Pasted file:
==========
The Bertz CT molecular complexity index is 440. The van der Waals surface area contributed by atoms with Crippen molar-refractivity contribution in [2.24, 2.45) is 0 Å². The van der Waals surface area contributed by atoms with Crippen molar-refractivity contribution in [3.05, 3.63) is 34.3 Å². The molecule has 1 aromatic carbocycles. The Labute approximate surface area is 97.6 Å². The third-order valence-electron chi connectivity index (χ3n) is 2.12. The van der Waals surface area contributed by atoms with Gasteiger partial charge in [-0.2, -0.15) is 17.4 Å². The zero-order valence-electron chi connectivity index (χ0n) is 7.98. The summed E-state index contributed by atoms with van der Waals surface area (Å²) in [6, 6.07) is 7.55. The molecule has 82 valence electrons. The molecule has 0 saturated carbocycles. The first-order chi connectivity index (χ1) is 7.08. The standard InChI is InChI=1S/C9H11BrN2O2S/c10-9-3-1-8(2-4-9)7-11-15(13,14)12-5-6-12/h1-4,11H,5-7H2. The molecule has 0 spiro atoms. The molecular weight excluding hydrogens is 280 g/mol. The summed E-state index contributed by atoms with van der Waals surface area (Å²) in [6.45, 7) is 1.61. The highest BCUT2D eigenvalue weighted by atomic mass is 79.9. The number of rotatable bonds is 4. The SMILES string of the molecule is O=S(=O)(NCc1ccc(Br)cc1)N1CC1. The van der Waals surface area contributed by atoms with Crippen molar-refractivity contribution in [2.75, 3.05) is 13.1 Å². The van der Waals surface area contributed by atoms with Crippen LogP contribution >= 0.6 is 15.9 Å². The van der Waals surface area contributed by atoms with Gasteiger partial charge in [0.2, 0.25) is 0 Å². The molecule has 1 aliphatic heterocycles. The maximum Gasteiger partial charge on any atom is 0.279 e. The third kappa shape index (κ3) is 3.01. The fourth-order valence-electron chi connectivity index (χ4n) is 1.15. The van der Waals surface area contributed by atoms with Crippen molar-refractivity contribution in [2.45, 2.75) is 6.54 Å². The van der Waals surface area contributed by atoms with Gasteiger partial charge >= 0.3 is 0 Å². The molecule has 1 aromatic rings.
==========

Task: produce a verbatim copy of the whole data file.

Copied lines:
The Bertz CT molecular complexity index is 440. The van der Waals surface area contributed by atoms with Crippen molar-refractivity contribution in [2.24, 2.45) is 0 Å². The van der Waals surface area contributed by atoms with Crippen molar-refractivity contribution in [3.05, 3.63) is 34.3 Å². The molecule has 1 aromatic carbocycles. The Labute approximate surface area is 97.6 Å². The third-order valence-electron chi connectivity index (χ3n) is 2.12. The van der Waals surface area contributed by atoms with Gasteiger partial charge in [-0.2, -0.15) is 17.4 Å². The zero-order valence-electron chi connectivity index (χ0n) is 7.98. The summed E-state index contributed by atoms with van der Waals surface area (Å²) in [6, 6.07) is 7.55. The molecule has 82 valence electrons. The molecule has 0 saturated carbocycles. The first-order chi connectivity index (χ1) is 7.08. The standard InChI is InChI=1S/C9H11BrN2O2S/c10-9-3-1-8(2-4-9)7-11-15(13,14)12-5-6-12/h1-4,11H,5-7H2. The molecule has 0 spiro atoms. The molecular weight excluding hydrogens is 280 g/mol. The summed E-state index contributed by atoms with van der Waals surface area (Å²) in [6.45, 7) is 1.61. The highest BCUT2D eigenvalue weighted by atomic mass is 79.9. The number of rotatable bonds is 4. The SMILES string of the molecule is O=S(=O)(NCc1ccc(Br)cc1)N1CC1. The van der Waals surface area contributed by atoms with Crippen molar-refractivity contribution in [2.75, 3.05) is 13.1 Å². The van der Waals surface area contributed by atoms with Crippen LogP contribution >= 0.6 is 15.9 Å². The van der Waals surface area contributed by atoms with Gasteiger partial charge in [0.2, 0.25) is 0 Å². The molecule has 1 aliphatic heterocycles. The maximum Gasteiger partial charge on any atom is 0.279 e. The third kappa shape index (κ3) is 3.01. The fourth-order valence-electron chi connectivity index (χ4n) is 1.15. The van der Waals surface area contributed by atoms with Crippen molar-refractivity contribution in [2.45, 2.75) is 6.54 Å². The van der Waals surface area contributed by atoms with Gasteiger partial charge >= 0.3 is 0 Å². The molecule has 1 aromatic rings.